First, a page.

CRUSHED2021 worker-injury data not valid? and thank you Journalists!
Updated: Apr 5, 2022
The issues of the working class, which were once prominently and robustly covered in Indian newspapers (and indeed Bollywood), are now not a priority for most media houses, and even when covered, are relegated to the crowded, hard-to-read sections. Labor beat, that was a significant part of journalism in the past, has had a death by a thousand cuts. How can we provide dignity to crores of workers' lives if we are not made aware of their ground reality? If Supriya Sharma had not written this article on "20 worker lose their hands/fingers every day in Gurgaon", would SII have ever been born?
This blog is therefore to thank those journalists who chose to cover our third annual sequel of
worker accident prevention report- CRUSHED2021. And to request other media houses and journalists especially those in Hindi media (we have failed to engage them), to provide attention to this important issue - not only for its obvious humanitarian need, but also to help Indian manufacturing where India’s labor productivity has further worsened from 115th to 128th in the world. First, let's address a comment from "a government official" in Haryana about inaccuracy of our worker injury data (only one thankfully - many other government officials continue to accept our findings and recommendations - with varying degree of urgency of actions)
Siddharth Tiwari in this excellent article, where he elicited response from many stakeholders including Maruti, Hero, SIAM and ACMA, in Times of India, quoted a "senior government official" from the Industry Safety and Health (ISH) wing of the Haryana government's labor department: "...but many of the accidents reported by SII are either from the unorganized sector or ones that happened outside the factory and have been wrongly assumed to be factory accidents"
Unfortunately, this is a misleading statement that we would like to clarify it again, as indeed we have done a few times in the past:
1. All these 3,000+ injured workers reported in CRUSHED2021 were/are registered with ESIC (Employee State Insurance Corporation) which by definition makes them organised/formal sector workers and factories. 2. As the below picture in the report clearly states, only 6% of the reported 3,000+ accidents are road accidents and remaining 94% inside the factories. This information is provided by injured workers themselves, while obtaining ESIC treatment/compensation. Even this small 6% number, we suspect, includes injuries that happened inside factories, but where workers were forced to report them as road accidents.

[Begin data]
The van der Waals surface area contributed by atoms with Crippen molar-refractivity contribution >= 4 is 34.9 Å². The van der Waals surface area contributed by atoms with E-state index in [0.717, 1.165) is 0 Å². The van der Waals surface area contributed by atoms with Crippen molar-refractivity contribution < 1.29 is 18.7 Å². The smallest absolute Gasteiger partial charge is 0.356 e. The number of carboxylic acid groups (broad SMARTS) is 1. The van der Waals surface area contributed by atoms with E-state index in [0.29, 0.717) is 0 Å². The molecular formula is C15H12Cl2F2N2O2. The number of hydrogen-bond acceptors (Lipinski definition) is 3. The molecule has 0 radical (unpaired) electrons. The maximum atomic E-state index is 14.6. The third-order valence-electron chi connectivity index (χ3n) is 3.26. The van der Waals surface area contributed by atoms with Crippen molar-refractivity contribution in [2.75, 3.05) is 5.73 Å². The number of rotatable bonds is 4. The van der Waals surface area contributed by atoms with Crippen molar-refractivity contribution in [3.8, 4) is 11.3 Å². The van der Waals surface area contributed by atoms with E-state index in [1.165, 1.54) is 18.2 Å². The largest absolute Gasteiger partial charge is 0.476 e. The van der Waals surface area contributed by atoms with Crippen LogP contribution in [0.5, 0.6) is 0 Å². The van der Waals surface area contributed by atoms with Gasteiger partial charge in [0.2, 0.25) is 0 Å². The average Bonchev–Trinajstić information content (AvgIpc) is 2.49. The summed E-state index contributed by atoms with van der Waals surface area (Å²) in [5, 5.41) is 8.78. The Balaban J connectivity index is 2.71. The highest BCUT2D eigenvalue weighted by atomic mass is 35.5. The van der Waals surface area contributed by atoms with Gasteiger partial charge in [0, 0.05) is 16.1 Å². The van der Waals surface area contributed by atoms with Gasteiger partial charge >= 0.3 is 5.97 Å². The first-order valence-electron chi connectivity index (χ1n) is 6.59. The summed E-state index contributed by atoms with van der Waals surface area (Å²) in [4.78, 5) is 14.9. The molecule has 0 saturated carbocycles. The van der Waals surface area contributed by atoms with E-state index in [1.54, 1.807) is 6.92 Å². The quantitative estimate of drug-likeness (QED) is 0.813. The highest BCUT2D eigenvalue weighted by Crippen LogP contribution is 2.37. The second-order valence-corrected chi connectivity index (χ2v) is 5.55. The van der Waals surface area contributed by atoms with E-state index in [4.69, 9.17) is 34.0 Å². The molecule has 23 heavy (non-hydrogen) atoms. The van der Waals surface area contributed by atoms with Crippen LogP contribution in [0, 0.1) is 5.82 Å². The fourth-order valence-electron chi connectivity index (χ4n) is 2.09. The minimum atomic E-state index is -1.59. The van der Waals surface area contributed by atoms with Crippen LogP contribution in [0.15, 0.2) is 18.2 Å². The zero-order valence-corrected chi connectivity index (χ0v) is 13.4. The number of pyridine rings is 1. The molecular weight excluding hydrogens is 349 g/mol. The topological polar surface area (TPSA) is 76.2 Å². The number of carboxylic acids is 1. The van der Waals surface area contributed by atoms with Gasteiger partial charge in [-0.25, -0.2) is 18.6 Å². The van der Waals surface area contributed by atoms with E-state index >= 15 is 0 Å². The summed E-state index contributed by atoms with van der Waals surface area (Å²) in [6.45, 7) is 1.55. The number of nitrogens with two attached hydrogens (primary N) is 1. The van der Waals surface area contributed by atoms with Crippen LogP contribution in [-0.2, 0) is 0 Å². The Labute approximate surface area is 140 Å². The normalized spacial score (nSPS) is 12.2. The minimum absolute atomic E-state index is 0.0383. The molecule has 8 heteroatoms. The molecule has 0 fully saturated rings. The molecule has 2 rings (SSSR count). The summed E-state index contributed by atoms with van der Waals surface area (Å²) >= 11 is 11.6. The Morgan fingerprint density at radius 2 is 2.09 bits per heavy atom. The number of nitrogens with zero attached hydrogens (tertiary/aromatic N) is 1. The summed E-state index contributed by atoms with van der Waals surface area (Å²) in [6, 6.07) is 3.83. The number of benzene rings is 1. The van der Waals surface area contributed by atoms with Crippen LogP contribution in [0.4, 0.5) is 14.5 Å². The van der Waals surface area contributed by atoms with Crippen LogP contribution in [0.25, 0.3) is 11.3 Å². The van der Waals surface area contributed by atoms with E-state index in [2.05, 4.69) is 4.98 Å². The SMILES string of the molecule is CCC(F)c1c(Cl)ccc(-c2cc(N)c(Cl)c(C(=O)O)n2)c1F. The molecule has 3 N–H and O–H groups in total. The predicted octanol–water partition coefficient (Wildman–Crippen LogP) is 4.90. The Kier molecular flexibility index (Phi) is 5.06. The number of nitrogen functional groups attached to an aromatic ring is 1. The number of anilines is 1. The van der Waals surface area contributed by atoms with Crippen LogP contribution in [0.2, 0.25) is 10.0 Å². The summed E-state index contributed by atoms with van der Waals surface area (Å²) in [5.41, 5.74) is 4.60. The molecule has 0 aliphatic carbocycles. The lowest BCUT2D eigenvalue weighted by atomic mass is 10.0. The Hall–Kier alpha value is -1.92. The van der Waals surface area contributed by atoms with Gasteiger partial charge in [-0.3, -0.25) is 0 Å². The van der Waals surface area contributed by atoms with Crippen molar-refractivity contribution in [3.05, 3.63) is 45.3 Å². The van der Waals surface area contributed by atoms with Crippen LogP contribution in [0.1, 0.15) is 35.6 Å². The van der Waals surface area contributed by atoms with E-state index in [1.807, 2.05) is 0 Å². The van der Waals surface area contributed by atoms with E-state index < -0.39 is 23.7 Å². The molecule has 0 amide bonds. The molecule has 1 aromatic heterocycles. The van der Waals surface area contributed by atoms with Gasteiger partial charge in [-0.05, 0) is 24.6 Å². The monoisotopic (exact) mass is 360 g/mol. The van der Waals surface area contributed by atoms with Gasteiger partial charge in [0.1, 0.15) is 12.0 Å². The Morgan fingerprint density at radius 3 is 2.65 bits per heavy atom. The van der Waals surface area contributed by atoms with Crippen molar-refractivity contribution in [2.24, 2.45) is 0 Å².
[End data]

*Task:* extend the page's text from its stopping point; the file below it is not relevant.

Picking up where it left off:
3. In 2019/20, DG FASLI (central government's factory safety agency) sample-checked our data of CRUSHED2019. After that central labour ministry constituted a working group to address the issue (we are still trying to find out the recommendations of this working group but a few things have moved since in DG FASLI and Haryana). 4. We even shared the data for CRUSHED2021 with ISH, Haryana in late 2020, as they asked us to do, and have received no comments until date. In fact, all three CRUSHED reports have been accepted for action(s) by many central and Haryana state government departments, and the auto sector brands and their apex organizations. Hopefully, the above settles this issue (but challenges are always welcome!). It is no surprise that in the opinion page of the Hindu, Prof. K.R. Shyama Sundar, in this insightful article covering our report, commented on the "lack of labor statistics system and dismal state of factory inspections in auto factories" and called for a robust labor statistics system.